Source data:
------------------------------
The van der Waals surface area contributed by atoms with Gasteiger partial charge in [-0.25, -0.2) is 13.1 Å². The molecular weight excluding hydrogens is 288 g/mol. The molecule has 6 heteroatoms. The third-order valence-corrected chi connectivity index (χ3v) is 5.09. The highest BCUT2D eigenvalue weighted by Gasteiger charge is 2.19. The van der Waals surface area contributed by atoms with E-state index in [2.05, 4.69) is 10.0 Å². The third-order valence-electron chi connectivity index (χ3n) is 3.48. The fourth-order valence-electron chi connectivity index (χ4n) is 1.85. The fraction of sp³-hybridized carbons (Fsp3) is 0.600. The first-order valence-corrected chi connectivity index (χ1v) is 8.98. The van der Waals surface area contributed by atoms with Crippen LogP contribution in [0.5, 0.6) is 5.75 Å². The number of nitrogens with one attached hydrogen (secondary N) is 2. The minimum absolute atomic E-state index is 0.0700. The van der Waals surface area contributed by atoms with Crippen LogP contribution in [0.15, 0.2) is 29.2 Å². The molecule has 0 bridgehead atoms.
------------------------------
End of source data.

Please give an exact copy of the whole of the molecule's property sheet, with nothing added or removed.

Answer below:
The van der Waals surface area contributed by atoms with Gasteiger partial charge in [-0.25, -0.2) is 13.1 Å². The molecular weight excluding hydrogens is 288 g/mol. The molecule has 6 heteroatoms. The third-order valence-corrected chi connectivity index (χ3v) is 5.09. The highest BCUT2D eigenvalue weighted by Gasteiger charge is 2.19. The van der Waals surface area contributed by atoms with E-state index in [2.05, 4.69) is 10.0 Å². The third-order valence-electron chi connectivity index (χ3n) is 3.48. The fourth-order valence-electron chi connectivity index (χ4n) is 1.85. The fraction of sp³-hybridized carbons (Fsp3) is 0.600. The first-order valence-corrected chi connectivity index (χ1v) is 8.98. The van der Waals surface area contributed by atoms with Crippen LogP contribution in [0.5, 0.6) is 5.75 Å². The number of nitrogens with one attached hydrogen (secondary N) is 2. The minimum absolute atomic E-state index is 0.0700. The van der Waals surface area contributed by atoms with Crippen LogP contribution in [0.15, 0.2) is 29.2 Å². The molecule has 0 bridgehead atoms.